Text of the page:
Before the opening bell rang on June 7, it took about 20 minutes for traders at the New York Stock Exchange to agree on a fair price for Textura Corp.'s initial public offering. The problem was a gap in supply and demand. Textura received preliminary orders for 72 million shares, but it had only 5 million to sell. Originally priced at $15, the stock jumped to open at $24 and is now trading at around $30 per share.
In less than 10 years, Textura's cloud-based software platform has become the industry standard for getting paid. Joining a small list of Chicago-based tech startups to go public (Groupon was the last local IPO, in 2011), the company raised $86.2 million to pay down debt and fund new ventures, including a push into global construction—a $7-trillion market.
Construction gets a bad rap as being sluggish when it comes to innovation, but Patrick Allin, chief executive officer and co-founder of Textura, says contractors have lacked important tools. "I don't think they are behind the curve. I just think the technology world hasn't really focused on building solutions that solve their real business problems," he says. "We're kind of early in that process."
Textura derives about 60% of its revenue from its payment system, which cuts out the face-to-face meetings and protracted negotiations needed to close out a bank draw. Paying contractors the old-fashioned way "adds a high degree of frictional cost and introduces an incredible amount of execution risk that really doesn't need to be there," says Geoffrey Heekin, executive vice president and managing director of Aon Risk Solutions.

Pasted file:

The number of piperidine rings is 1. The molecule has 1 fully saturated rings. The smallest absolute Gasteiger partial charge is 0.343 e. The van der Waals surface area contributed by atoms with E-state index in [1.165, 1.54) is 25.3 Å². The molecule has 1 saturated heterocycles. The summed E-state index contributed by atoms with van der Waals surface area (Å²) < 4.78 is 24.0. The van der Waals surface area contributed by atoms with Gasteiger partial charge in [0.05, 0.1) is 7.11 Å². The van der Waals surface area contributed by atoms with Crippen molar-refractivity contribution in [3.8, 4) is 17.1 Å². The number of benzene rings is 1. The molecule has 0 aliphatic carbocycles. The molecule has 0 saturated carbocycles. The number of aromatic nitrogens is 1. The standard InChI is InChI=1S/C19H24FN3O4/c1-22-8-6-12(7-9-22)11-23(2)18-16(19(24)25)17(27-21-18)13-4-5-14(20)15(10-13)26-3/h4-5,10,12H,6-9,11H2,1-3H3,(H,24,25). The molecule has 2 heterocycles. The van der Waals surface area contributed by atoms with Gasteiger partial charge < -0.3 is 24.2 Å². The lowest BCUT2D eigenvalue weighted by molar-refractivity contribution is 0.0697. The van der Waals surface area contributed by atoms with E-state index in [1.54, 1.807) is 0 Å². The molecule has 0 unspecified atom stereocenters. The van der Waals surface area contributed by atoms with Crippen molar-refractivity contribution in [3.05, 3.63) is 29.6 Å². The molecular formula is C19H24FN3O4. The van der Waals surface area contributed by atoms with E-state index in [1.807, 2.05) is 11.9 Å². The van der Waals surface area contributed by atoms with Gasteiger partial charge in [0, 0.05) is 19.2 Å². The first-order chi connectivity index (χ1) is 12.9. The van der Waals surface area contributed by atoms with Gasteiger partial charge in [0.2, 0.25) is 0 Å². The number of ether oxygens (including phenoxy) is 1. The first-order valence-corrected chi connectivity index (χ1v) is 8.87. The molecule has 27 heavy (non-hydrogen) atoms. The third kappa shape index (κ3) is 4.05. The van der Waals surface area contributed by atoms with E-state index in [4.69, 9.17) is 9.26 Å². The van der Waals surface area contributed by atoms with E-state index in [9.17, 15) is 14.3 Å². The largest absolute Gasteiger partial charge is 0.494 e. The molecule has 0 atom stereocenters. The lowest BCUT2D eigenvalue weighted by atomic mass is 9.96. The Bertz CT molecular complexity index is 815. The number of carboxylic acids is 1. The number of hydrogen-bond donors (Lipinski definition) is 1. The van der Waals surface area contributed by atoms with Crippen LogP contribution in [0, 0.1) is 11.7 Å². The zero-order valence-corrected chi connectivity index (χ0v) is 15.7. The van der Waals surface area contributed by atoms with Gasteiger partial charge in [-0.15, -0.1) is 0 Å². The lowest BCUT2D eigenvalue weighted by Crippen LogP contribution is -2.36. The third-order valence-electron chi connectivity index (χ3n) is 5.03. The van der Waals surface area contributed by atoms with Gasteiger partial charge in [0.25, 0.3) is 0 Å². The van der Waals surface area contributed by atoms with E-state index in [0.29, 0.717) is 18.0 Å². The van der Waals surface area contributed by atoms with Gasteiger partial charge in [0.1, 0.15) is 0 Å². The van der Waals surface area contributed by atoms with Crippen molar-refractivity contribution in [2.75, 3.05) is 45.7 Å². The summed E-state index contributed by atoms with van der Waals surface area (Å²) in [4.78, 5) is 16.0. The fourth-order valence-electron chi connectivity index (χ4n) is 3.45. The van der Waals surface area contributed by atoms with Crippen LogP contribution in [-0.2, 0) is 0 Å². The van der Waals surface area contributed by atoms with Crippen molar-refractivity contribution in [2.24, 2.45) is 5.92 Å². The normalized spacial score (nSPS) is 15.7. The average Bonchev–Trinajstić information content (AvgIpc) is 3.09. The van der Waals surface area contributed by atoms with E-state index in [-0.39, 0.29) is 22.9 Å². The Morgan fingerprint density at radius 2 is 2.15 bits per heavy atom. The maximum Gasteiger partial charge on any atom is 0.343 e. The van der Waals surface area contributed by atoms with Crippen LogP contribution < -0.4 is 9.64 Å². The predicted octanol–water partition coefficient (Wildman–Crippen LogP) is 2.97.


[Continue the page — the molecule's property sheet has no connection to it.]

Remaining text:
Unlike other construction software that tracks accounting, cash flow and bills, Textura's niche is the actual payment. General contractors pay a setup charge for each project, and subcontractors pay a small fee to use the system. Founded in 2004, Textura initially came up against a brick wall as some contractors didn't want to pay for the added efficiency. When technological products such as smartphones became everyday business tools, Textura's model took hold.
"It took them awhile to get general acceptance," explains Marj Weber, chief financial officer for plumbing subcontractor Irontree Construction Inc. in Mesa, Ariz. She adds that construction "got dragged kicking and screaming into the 21st century."
Today, Textura is a $21.7-million-a-year company, with 41 of ENR's top-100-ranked general contractors on its system. Textura is poised to take advantage of an upswing in global construction, growing 5.2% a year and reaching $15 trillion annually by 2025, estimates Global Construction Perspectives. The challenge will be finding clients that appreciate the transparency that Textura brings to a project. "We think that eliminates 40% of the global construction market," says Allin.